Bridge work made easy

By Lindsay Gale01 May 2009

Excavators equipped with breakers and pulverisers attack the Randersacker Bridge debris

Excavators equipped with breakers and pulverisers attack the Randersacker Bridge debris

German contractor Messrs Rupert GmbH & Co Erdbau + Abbruch faced the challenge of clearing 25,000 tonnes of reinforced concrete following the explosive demolition of a road bridge over the river Main. This included 1,500 tonnes of concrete and an 800 tonne protective layer laid down on a road that runs under the bridge that had to be cleared in 48 hours.

The A3 autobahn runs from the Dutch/German border through the Ruhr, the Rhine/Main area and Bavaria down to the Austrian border and is one of Germany's busiest motorways. Currently, considerable upgrading work is being carried out at various locations along the route and at Randersacker, the road is being turned into a three lane highway from the existing two lane configuration.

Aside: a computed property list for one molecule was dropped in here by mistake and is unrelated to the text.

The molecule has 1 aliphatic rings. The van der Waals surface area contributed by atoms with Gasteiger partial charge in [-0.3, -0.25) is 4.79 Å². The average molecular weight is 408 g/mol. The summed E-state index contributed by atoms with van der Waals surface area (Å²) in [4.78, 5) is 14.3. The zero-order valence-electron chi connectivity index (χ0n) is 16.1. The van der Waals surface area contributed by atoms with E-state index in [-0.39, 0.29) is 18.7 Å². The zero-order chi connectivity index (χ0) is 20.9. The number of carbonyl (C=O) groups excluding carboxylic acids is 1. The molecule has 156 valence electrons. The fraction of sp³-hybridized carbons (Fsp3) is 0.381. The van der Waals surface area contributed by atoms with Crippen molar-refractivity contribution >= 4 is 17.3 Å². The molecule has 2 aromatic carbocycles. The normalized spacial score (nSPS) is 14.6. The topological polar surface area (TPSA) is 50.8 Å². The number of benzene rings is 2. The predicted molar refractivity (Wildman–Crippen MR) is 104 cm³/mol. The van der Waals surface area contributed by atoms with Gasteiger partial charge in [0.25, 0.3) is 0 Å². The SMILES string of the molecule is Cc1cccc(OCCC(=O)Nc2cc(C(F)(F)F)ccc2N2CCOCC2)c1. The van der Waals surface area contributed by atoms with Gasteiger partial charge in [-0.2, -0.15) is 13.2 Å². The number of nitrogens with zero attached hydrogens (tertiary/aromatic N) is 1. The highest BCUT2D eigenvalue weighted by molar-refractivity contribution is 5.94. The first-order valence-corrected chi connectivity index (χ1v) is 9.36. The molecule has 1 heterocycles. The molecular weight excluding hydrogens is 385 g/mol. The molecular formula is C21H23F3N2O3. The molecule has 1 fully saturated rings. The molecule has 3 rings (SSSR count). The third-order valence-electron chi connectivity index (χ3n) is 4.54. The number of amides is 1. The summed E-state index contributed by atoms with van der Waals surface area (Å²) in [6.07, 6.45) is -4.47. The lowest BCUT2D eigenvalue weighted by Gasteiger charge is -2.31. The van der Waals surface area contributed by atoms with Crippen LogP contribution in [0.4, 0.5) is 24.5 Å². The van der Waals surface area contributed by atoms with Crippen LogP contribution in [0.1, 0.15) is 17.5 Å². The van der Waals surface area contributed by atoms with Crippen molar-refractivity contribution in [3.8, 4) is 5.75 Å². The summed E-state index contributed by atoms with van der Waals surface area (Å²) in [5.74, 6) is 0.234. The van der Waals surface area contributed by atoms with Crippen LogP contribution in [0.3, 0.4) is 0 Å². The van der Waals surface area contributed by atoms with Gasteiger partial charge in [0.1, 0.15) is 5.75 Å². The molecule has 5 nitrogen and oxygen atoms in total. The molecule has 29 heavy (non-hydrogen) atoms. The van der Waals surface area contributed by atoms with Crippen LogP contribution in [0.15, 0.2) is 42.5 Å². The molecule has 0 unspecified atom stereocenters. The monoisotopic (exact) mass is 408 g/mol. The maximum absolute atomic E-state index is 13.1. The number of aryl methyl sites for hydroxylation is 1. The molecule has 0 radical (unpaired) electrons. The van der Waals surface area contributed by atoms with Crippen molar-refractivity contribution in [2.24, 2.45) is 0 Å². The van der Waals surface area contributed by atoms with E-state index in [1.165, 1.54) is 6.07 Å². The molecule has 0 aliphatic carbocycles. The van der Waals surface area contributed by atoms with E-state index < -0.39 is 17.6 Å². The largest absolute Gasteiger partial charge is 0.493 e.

As a result, a bridge built in 1964 over the Main had to be replaced with a new wider bridge, built alongside the existing structure, that is now open to traffic. The old 540 m (1,772 ft) long bridge was therefore blown down but the B13 road that runs underneath the bridge had to reopened as quickly as possible.

Rupert therefore deployed considerable resources to carry out the clearance work. This included excavators equipped with eight Atlas Copco medium and heavy breakers and six hydraulic pulverisers to process the debris resulting from the blowdown. One section of the bridge could not be imploded and to demolish this from below, Ruppert is using two Liebherr high reach excavators, a 954 and a 974, equipped with Atlas Copco CC2500 U and CC3300 U CombiCutters respectively.

The B13 was cleared and reopened to traffic after just 36 hours, and Rupert expects the clearance of the remaining reinforced concrete debris within four months. The company also plans to achieve a 100% recycling rate on the job, with all material being processed in its own recycling plant.

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